Some of these people are good people. Some of them are so corrupt and I have all of the information. I can come on here and show you what they do and how they do it, how something goes in, what the relationship is, the nature of the quid pro quo. I can show this with great specificity. I don't want to be doing this with my life. Or any of my time. But I will if I have to. I feel sometimes like I'm not just begging to be treated fairly, but I'm begging, in a way, not to have to expose someone on here. Not to have to expose the person who sees my name and says, "nope, never," but puts in their boyfriend, or the editor at some other venue who then puts them in. I do not want to do that. Because I will be thorough. There will be no doubt as to how that person operates and the kind of person they are. And that will be ugly.
Auteur needs the Scrooge book by the end of the year. I don't anticipate a problem. My first film book. That will be good--they'll list it in their fall catalog next August. That means there will be a minimum of three books from me in 2021--story collection, music book, film book. I'd like to get that number up to five. Granted, that will make me more hated, as each of these books do. But I have to put my faith in this idea of creating a body of work unlike any ever created, and then people, when this turns, being able to look at that body of work and say, "holy fuck." And also: "Please justify yourself, publishing system, in why this man was suppressed? Why were you making sure I did not hear about him?"
Two of the last three checks I have coming to me from The American Interest finally arrived--they were dated from July. I cashed them immediately so I could pay the electricity, which was overdue back to August.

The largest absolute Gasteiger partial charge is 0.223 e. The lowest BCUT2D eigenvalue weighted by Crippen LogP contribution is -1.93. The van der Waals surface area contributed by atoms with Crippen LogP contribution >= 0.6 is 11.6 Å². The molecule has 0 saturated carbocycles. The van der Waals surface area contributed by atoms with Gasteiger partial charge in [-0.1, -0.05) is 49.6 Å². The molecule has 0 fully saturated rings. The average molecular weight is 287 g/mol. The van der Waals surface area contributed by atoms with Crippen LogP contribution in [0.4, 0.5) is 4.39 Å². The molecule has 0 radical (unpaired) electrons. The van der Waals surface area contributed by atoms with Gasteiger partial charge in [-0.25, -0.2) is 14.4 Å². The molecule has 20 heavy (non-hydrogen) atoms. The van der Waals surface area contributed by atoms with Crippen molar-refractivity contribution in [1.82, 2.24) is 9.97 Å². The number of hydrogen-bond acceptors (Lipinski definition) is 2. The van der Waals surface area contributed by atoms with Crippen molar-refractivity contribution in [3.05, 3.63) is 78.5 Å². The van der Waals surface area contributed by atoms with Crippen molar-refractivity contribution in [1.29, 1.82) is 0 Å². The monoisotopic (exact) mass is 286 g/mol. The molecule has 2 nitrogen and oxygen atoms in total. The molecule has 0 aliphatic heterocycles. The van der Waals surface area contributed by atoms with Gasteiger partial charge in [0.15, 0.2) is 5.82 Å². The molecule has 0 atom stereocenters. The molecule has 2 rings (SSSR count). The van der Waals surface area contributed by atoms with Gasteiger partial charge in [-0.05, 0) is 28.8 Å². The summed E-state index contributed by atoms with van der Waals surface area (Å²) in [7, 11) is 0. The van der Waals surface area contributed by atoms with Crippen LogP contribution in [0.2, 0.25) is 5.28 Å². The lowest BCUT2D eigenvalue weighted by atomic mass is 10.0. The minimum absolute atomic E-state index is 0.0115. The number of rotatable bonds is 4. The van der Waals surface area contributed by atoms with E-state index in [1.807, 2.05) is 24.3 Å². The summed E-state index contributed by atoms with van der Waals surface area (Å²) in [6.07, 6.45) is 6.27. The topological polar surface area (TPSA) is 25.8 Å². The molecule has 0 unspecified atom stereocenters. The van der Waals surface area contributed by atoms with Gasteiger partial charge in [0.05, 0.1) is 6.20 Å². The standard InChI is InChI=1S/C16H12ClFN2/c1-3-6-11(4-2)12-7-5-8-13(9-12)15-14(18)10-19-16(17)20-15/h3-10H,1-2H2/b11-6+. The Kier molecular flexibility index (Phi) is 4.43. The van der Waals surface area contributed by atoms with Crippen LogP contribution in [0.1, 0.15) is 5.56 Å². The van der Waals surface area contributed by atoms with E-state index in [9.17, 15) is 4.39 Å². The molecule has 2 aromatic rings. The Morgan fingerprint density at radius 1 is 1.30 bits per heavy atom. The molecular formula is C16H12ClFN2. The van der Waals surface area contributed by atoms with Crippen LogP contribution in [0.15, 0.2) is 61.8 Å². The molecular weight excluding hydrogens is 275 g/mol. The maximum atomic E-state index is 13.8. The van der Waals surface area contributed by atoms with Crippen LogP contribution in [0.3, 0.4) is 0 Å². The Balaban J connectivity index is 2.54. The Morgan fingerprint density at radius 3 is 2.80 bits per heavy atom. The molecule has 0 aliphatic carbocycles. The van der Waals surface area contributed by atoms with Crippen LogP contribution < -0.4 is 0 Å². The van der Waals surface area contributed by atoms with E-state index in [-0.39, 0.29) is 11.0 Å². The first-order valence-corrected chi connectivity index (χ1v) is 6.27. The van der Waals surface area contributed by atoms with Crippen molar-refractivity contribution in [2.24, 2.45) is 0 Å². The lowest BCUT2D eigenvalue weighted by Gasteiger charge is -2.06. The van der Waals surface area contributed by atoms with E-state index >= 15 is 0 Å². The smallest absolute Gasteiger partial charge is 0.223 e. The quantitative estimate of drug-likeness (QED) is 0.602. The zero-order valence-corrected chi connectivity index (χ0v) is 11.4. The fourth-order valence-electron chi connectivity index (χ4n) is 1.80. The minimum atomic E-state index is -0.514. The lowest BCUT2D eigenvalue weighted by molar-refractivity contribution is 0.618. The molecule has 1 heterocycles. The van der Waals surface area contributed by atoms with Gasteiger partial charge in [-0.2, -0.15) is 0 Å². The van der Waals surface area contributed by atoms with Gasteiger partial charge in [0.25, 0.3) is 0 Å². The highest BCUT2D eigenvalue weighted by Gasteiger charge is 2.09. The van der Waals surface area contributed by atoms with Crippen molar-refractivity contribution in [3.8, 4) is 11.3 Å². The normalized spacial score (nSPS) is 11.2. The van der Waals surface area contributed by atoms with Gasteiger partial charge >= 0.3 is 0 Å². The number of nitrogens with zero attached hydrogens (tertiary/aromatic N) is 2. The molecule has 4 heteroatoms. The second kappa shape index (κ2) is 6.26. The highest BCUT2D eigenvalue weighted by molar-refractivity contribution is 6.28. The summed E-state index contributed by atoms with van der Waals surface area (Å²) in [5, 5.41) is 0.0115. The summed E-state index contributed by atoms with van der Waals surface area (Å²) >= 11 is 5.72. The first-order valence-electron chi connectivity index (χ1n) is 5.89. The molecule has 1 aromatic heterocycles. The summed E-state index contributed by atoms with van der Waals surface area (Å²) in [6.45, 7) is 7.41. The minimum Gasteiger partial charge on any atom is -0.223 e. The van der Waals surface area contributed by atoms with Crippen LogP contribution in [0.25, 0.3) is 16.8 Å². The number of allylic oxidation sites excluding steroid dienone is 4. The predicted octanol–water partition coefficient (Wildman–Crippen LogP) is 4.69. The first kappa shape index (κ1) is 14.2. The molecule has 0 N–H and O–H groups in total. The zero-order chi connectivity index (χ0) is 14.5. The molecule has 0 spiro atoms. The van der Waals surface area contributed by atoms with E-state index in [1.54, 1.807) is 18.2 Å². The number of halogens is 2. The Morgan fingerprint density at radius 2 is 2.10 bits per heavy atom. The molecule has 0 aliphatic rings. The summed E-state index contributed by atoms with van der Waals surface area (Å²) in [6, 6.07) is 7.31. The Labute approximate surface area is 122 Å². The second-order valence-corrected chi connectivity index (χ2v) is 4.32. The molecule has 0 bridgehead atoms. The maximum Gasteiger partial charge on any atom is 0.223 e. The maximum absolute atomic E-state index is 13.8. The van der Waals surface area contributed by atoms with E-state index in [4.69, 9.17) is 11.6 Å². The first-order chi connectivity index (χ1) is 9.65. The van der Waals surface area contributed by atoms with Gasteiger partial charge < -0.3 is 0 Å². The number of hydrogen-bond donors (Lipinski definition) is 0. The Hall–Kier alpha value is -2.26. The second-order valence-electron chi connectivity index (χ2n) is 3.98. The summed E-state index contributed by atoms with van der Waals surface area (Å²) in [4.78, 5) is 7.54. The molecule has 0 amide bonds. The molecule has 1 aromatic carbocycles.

I wrote a formal proposal, more or less, for the Billie Holiday book. The very simple next phase book plan right now: lock down the Holiday book, the volume on The Office, place Cheer Pack: Stories, place Glue God: Essays (and Tips) for Repairing a Broken Self, place Longer on the Inside, sell the Beatles book. I have five books in print right now. Three coming next year. The second novel (Musings with Franklin) is under contract. Get all of this done, we'll be up to fourteen available books. Which will be a low total compared to how much I will still have here on hand afterwards.
I saw some artwork that was done for a short story of mine that is coming out soon. I don't want to name the venue in this context, because these people were excellent to work with--the entire editorial staff. They were professional, smart, courteous, kind. And their edits were actually very good. I appreciated them. But this art really was not. The story involves this craggy, coastal setting, and for whatever reason, their artist went with some bootleg Great Gatsby type Art Deco design of a shadowy figure sitting at a sleek, silver desk in like the Chrysler Building. You'd think it was the Silver Surfer. Really unsure why that happened. Couldn't have been much more incongruous.
Looks like I erred with that birthday present for my seven-year-old nephew with the graphic novel of Stoker's Dracula. Thought it'd be okay, but I guess it wasn't. He read it for ten minutes in the car, then said it was too scary, and gave it to his four-year-old sister (brothers, right?). I was reading things like that at that age, but I was also a pussy who was scared of the dark. Kind of a weird split I had going on there. Maybe he'll like it better when he's a little older. I feel bad about this.
Walked a quick three miles. Sat in the Public Garden and thought.
"House Set" is about a guy--presumably a transient--who walks around with a TV set in a shopping cart. It's late fall. There's a storm. He's beneath an overpass with another transient. The story is about that TV set and why he has it. Takes place in three separate temporal spaces--the present, the first meeting between these two men a few years ago, and back when the guy with the set lived in a house. It's less than 1000 words long. Do you know how hard that is to do? Another work for Longer on the Inside. I had far more than enough material for this book a ways back, and I said to myself, "Just keep doing them--can't have too many. More to pick from, and we'll use the rest of it later. Keep cranking the art. Have faith that there's a point for all of this, and all of it."